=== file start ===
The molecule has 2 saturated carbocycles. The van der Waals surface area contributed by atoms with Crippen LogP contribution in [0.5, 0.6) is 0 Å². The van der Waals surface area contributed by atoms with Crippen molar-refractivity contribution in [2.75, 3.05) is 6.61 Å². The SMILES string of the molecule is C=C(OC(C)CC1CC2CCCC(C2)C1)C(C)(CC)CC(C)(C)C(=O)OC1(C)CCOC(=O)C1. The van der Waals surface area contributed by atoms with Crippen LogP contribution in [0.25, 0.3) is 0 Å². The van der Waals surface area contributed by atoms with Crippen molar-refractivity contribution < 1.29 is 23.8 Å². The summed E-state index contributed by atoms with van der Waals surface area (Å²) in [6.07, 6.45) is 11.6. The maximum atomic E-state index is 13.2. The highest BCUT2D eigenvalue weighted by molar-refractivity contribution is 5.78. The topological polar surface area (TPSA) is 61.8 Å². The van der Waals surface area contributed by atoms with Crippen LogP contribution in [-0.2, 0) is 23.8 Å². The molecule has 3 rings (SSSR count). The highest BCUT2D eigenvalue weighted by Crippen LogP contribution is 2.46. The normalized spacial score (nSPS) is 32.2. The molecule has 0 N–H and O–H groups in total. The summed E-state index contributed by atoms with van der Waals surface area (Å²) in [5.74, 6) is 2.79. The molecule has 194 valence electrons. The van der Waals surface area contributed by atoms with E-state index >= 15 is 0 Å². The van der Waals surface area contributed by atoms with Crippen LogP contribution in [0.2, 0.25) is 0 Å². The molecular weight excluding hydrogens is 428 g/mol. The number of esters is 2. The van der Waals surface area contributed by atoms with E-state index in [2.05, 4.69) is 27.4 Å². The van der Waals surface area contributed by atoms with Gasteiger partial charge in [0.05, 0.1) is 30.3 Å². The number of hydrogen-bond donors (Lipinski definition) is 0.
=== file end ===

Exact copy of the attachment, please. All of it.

The molecule has 2 saturated carbocycles. The van der Waals surface area contributed by atoms with Crippen LogP contribution in [0.5, 0.6) is 0 Å². The van der Waals surface area contributed by atoms with Crippen molar-refractivity contribution in [2.75, 3.05) is 6.61 Å². The SMILES string of the molecule is C=C(OC(C)CC1CC2CCCC(C2)C1)C(C)(CC)CC(C)(C)C(=O)OC1(C)CCOC(=O)C1. The van der Waals surface area contributed by atoms with Crippen LogP contribution in [0.25, 0.3) is 0 Å². The van der Waals surface area contributed by atoms with Crippen molar-refractivity contribution < 1.29 is 23.8 Å². The summed E-state index contributed by atoms with van der Waals surface area (Å²) in [6.07, 6.45) is 11.6. The maximum atomic E-state index is 13.2. The highest BCUT2D eigenvalue weighted by molar-refractivity contribution is 5.78. The topological polar surface area (TPSA) is 61.8 Å². The van der Waals surface area contributed by atoms with Crippen LogP contribution in [-0.2, 0) is 23.8 Å². The molecule has 3 rings (SSSR count). The highest BCUT2D eigenvalue weighted by Crippen LogP contribution is 2.46. The normalized spacial score (nSPS) is 32.2. The molecule has 0 N–H and O–H groups in total. The summed E-state index contributed by atoms with van der Waals surface area (Å²) in [5.74, 6) is 2.79. The molecule has 194 valence electrons. The van der Waals surface area contributed by atoms with E-state index >= 15 is 0 Å². The van der Waals surface area contributed by atoms with Crippen LogP contribution in [0.2, 0.25) is 0 Å². The molecular weight excluding hydrogens is 428 g/mol. The number of esters is 2. The van der Waals surface area contributed by atoms with E-state index in [2.05, 4.69) is 27.4 Å². The van der Waals surface area contributed by atoms with Gasteiger partial charge in [0.05, 0.1) is 30.3 Å². The number of hydrogen-bond donors (Lipinski definition) is 0.